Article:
of WD40 with the little red straw to direct the stream exactly where I wan
t it. Sprayed all up inside the base, waited 20 minutes, bulb wouldn't bud
ge, repeated, and now I can rock the bulb socket a lot more but it still wo
n't twist. I especially like the idea of pinching the base of the open soc
ket toward the center with needle nose. This should create a way to exert
a lot more twisting force on the stuck base.
I took out the Leviton push button dimmer switch and found that it won't cl
ose. Maybe the old bulbs were ok to start with but now I want to be able t
o replace them normally. I put wire nuts on the live hot and neutral leads
in the switch box that operates the lights so the socket must be dead now
and I'll get my wife to help me find the breaker before installing the new
On Friday, August 12, 2016 at 4:43:42 PM UTC-4, Bob Simon wrote:
ant it. Sprayed all up inside the base, waited 20 minutes, bulb wouldn't b
udge, repeated, and now I can rock the bulb socket a lot more but it still
won't twist. I especially like the idea of pinching the base of the open s
ocket toward the center with needle nose. This should create a way to exer
t a lot more twisting force on the stuck base.
to replace them normally. I put wire nuts on the live hot and neutral lea
ds in the switch box that operates the lights so the socket must be dead no
w and I'll get my wife to help me find the breaker before installing the ne
Good God No! Do not enlist your wife to help you find the breaker. Hire a
teenager, rent a day-worker, call your brother, better yet call a complete
stranger...anybody but your wife. It can only end in disaster.
The mapping of circuits in a house has the same documented 'relationship
casualty rate' as wallpapering.
Husband: (at breaker box, yelling through the duct work) "Is it off?"
Wife: (at far end of house) "What?"
Husband: "I said, IS IT OFF?"
Wife: "I meant, Is *WHAT* off?"
Husband: "What? Did you say "It's not off"?"
Husband: "No, it's not off" or "No, you didn't say it's not off?"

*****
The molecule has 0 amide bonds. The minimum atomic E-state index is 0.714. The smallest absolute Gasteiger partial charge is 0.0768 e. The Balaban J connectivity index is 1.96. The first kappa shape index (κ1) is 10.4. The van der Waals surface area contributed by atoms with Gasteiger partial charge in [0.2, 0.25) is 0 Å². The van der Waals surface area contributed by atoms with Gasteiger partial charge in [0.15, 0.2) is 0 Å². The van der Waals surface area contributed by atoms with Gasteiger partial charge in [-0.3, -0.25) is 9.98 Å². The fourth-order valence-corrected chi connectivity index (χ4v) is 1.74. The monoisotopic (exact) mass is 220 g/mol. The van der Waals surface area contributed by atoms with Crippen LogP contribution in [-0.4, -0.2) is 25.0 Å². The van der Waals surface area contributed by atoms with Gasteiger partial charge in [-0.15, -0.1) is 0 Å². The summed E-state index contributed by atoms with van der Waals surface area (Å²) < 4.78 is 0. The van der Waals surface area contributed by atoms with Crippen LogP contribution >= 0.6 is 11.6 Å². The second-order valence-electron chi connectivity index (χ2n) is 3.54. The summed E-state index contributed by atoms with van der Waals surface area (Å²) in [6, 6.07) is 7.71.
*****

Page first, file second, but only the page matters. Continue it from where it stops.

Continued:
Wife: "ARRRRGGGHHHH I hate this!"
Aug 2016 20:43:38 GMT in alt.home.repair, wrote:
Hmm...I think at this point, if it were me, I'd just proceed to replace
the socket. I suspect you're going to find that it's severely corroded
if you do manage to free the base of the bulb. A socket in this
condition would only cost you money in premature lightbulb deaths.
MID: <nb7u27$crn$ firstname.lastname@example.org>
Hmmm. I most certainly don't understand how I can access a copy of a
Electrician friend was wiring some at a church. He had pulled the
meter. For some reason a power company man came by and saw the meter
out. He put it back in. Good thing the friend only got a mild shock
before he checked and found the meter had been installed.
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I've done this several times with good success. A few weeks ago, the
aluminum socket was so badly damaged by the time I got the shell out, it
was necessary to replace the whole fixture.
That bulb was outside over a seldom used door. It had probably been
there about 65 years.
I don't understand how a corroded socket would lead to premature bulb failu
re. The only possible effect that I can think of due to socket corrosion i
s reduced heat transfer from the bulb to the material surrounding the socke
t. That is a negligible amount compared to the total heat radiation from th
On Tuesday, August 16, 2016 at 11:52:56 PM UTC-4, email@example.com wrote:
is reduced heat transfer from the bulb to the material surrounding the soc
ket. That is a negligible amount compared to the total heat radiation from
Because you put more force on the base when screwing it in.